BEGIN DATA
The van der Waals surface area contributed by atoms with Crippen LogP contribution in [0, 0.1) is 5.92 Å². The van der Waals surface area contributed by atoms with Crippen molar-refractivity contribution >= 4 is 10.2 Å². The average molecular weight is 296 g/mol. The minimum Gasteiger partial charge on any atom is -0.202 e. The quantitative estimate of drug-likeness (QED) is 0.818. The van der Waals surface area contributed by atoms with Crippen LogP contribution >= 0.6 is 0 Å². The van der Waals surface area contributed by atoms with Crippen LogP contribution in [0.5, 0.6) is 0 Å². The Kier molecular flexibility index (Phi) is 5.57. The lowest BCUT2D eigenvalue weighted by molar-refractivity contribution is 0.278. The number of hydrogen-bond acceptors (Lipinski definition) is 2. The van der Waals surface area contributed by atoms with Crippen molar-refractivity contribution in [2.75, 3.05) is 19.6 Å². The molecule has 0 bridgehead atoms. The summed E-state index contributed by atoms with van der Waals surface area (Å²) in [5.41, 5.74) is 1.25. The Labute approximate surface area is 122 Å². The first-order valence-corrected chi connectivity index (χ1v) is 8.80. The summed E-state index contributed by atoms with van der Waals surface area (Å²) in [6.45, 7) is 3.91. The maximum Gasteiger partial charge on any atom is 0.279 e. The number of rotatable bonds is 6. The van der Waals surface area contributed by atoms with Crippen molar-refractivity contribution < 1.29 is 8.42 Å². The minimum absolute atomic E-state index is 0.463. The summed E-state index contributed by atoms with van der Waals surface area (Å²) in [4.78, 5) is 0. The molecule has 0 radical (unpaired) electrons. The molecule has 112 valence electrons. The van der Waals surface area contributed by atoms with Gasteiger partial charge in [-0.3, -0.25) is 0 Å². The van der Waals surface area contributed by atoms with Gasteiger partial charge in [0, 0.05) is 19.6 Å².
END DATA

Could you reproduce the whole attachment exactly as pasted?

The van der Waals surface area contributed by atoms with Crippen LogP contribution in [0, 0.1) is 5.92 Å². The van der Waals surface area contributed by atoms with Crippen molar-refractivity contribution >= 4 is 10.2 Å². The average molecular weight is 296 g/mol. The minimum Gasteiger partial charge on any atom is -0.202 e. The quantitative estimate of drug-likeness (QED) is 0.818. The van der Waals surface area contributed by atoms with Crippen LogP contribution >= 0.6 is 0 Å². The van der Waals surface area contributed by atoms with Crippen LogP contribution in [0.5, 0.6) is 0 Å². The Kier molecular flexibility index (Phi) is 5.57. The lowest BCUT2D eigenvalue weighted by molar-refractivity contribution is 0.278. The number of hydrogen-bond acceptors (Lipinski definition) is 2. The van der Waals surface area contributed by atoms with Crippen molar-refractivity contribution in [2.75, 3.05) is 19.6 Å². The molecule has 0 bridgehead atoms. The summed E-state index contributed by atoms with van der Waals surface area (Å²) in [5.41, 5.74) is 1.25. The Labute approximate surface area is 122 Å². The first-order valence-corrected chi connectivity index (χ1v) is 8.80. The summed E-state index contributed by atoms with van der Waals surface area (Å²) in [6.45, 7) is 3.91. The maximum Gasteiger partial charge on any atom is 0.279 e. The number of rotatable bonds is 6. The van der Waals surface area contributed by atoms with Crippen molar-refractivity contribution < 1.29 is 8.42 Å². The minimum absolute atomic E-state index is 0.463. The summed E-state index contributed by atoms with van der Waals surface area (Å²) in [4.78, 5) is 0. The molecule has 0 radical (unpaired) electrons. The molecule has 112 valence electrons. The van der Waals surface area contributed by atoms with Gasteiger partial charge in [-0.3, -0.25) is 0 Å². The van der Waals surface area contributed by atoms with Gasteiger partial charge in [0, 0.05) is 19.6 Å².